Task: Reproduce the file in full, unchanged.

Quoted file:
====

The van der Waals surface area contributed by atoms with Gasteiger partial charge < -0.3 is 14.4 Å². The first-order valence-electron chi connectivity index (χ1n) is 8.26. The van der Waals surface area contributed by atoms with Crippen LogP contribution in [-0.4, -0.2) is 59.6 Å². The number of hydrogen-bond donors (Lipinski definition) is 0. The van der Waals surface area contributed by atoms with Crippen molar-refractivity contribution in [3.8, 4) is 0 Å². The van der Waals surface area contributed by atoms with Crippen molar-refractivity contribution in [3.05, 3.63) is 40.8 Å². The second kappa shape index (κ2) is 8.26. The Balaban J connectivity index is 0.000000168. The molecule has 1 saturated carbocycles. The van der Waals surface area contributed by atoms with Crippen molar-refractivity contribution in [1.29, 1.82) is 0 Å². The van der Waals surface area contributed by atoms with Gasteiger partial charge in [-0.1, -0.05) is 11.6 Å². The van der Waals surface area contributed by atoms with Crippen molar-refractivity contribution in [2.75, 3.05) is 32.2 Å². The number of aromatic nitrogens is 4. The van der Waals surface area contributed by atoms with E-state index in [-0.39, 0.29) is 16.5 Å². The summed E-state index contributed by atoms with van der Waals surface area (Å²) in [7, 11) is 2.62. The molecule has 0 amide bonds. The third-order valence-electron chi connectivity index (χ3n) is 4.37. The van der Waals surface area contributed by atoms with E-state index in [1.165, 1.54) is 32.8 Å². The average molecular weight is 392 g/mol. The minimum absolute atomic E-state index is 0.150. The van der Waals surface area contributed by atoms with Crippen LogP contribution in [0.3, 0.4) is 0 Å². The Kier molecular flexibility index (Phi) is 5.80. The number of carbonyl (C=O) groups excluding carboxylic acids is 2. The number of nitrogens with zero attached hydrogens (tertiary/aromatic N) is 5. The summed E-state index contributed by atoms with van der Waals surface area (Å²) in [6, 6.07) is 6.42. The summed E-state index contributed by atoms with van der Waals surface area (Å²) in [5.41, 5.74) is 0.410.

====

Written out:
The van der Waals surface area contributed by atoms with Gasteiger partial charge < -0.3 is 14.4 Å². The first-order valence-electron chi connectivity index (χ1n) is 8.26. The van der Waals surface area contributed by atoms with Crippen LogP contribution in [-0.4, -0.2) is 59.6 Å². The number of hydrogen-bond donors (Lipinski definition) is 0. The van der Waals surface area contributed by atoms with Crippen molar-refractivity contribution in [3.8, 4) is 0 Å². The van der Waals surface area contributed by atoms with Crippen molar-refractivity contribution in [3.05, 3.63) is 40.8 Å². The second kappa shape index (κ2) is 8.26. The Balaban J connectivity index is 0.000000168. The molecule has 1 saturated carbocycles. The van der Waals surface area contributed by atoms with Crippen molar-refractivity contribution in [1.29, 1.82) is 0 Å². The van der Waals surface area contributed by atoms with Gasteiger partial charge in [-0.1, -0.05) is 11.6 Å². The van der Waals surface area contributed by atoms with Crippen molar-refractivity contribution in [2.75, 3.05) is 32.2 Å². The number of aromatic nitrogens is 4. The van der Waals surface area contributed by atoms with E-state index in [-0.39, 0.29) is 16.5 Å². The summed E-state index contributed by atoms with van der Waals surface area (Å²) in [7, 11) is 2.62. The molecule has 0 amide bonds. The third-order valence-electron chi connectivity index (χ3n) is 4.37. The van der Waals surface area contributed by atoms with E-state index in [1.165, 1.54) is 32.8 Å². The average molecular weight is 392 g/mol. The minimum absolute atomic E-state index is 0.150. The van der Waals surface area contributed by atoms with Crippen LogP contribution in [0.3, 0.4) is 0 Å². The Kier molecular flexibility index (Phi) is 5.80. The number of carbonyl (C=O) groups excluding carboxylic acids is 2. The number of nitrogens with zero attached hydrogens (tertiary/aromatic N) is 5. The summed E-state index contributed by atoms with van der Waals surface area (Å²) in [6, 6.07) is 6.42. The summed E-state index contributed by atoms with van der Waals surface area (Å²) in [5.41, 5.74) is 0.410.